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When Your Therapist Sucks

I have this theory about why people enjoy Chick-fil-A so much.  It isn’t the food, albeit it is tasty.  It deals with the one thing I’ve never experienced in a CFA restaurant: bad customer service. I’m greeted with a smile when I walk in the door, the cashiers are always friendly, and workers even stop by my table to ask if I need a refill.  I am not saying CFA is perfect in how they serve their customers, I’ve just never heard anything less than.

Unfortunately, this isn’t always the case in most service oriented professions…including mental health.

I get it.  It’s probably a faux pas to bad-talk professionals in one’s own career, even if they do provide subpar service. However, not all of us are cut from the same cloth.  You need to know the red flags that may mean you aren’t getting the best out of treatment.  You then have the right to discuss your concerns with your therapist and even ask for a referral if you believe you could be best helped elsewhere.  I should note in the mental health world, like other service oriented professions, the bad apples are few and far between.

Below is a list of red (bad) flags that make for an ineffective therapist, followed by a green (g00d) flag of an effective one.

RED FLAG: Talks a lot about themselves.

GREEN FLAG: Being fully engaged in your story and your problems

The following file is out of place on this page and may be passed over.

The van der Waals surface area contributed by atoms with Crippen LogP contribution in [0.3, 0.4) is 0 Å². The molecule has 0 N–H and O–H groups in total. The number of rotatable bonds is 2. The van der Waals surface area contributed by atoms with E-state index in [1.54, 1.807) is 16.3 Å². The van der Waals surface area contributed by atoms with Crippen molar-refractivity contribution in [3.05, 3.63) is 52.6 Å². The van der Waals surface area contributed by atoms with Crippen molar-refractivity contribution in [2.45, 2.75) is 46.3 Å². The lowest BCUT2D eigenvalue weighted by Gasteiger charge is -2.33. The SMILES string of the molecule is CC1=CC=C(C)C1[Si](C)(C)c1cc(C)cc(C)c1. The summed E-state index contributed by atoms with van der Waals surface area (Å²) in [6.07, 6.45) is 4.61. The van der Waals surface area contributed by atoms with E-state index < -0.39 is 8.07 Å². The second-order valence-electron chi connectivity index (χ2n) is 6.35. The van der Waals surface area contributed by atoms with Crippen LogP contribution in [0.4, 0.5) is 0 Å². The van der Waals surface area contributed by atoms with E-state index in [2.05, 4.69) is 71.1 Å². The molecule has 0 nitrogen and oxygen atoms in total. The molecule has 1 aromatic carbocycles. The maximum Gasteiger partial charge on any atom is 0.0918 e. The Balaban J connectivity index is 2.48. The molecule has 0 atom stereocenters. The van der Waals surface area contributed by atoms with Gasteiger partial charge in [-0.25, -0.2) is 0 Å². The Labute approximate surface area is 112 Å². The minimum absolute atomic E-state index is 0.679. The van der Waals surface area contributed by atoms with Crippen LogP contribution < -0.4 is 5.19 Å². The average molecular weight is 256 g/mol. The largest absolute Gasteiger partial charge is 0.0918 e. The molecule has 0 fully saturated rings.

RED FLAG: Always telling you what to do.

GREEN FLAG: Empowers you by helping build your cognitive skills to make good decisions.

RED FLAG: Imposing their religious, spiritual, political, or social beliefs on you.

GREEN FLAG: Respecting your belief system.

RED FLAG: Over diagnosing.

GREEN FLAG: Having the discernment to know when a diagnosis is helpful and beneficial and when it is not (outside of insurance purposes).

RED FLAG: Feeling shame or judgement from their words or attitude.

GREEN FLAG:  Being fully accepted and respected simply for being a human being

RED FLAG: Being overly sensitive or unresponsive to criticism or feedback

GREEN FLAG: Being open to hearing your concerns and seeking understanding

OTHER RED FLAGS: Inappropriate touching, on their phone during your session, cutting your time short, frequently checking the time, forgetting your name or details from previous visits, or asking to hang out outside of your sessions.

If you currently see a therapist outside of Amy Wine Counseling Center who exhibits some of the red flags above, don’t hesitate to discuss this with them. The majority of counselors out there want the best for you and will actually appreciate you voicing your concerns.  I can say with confidence you’ll find high quality mental health professionals who enjoy what they do and will work hard to provide you the best service possible at Amy Wine Counseling Center.

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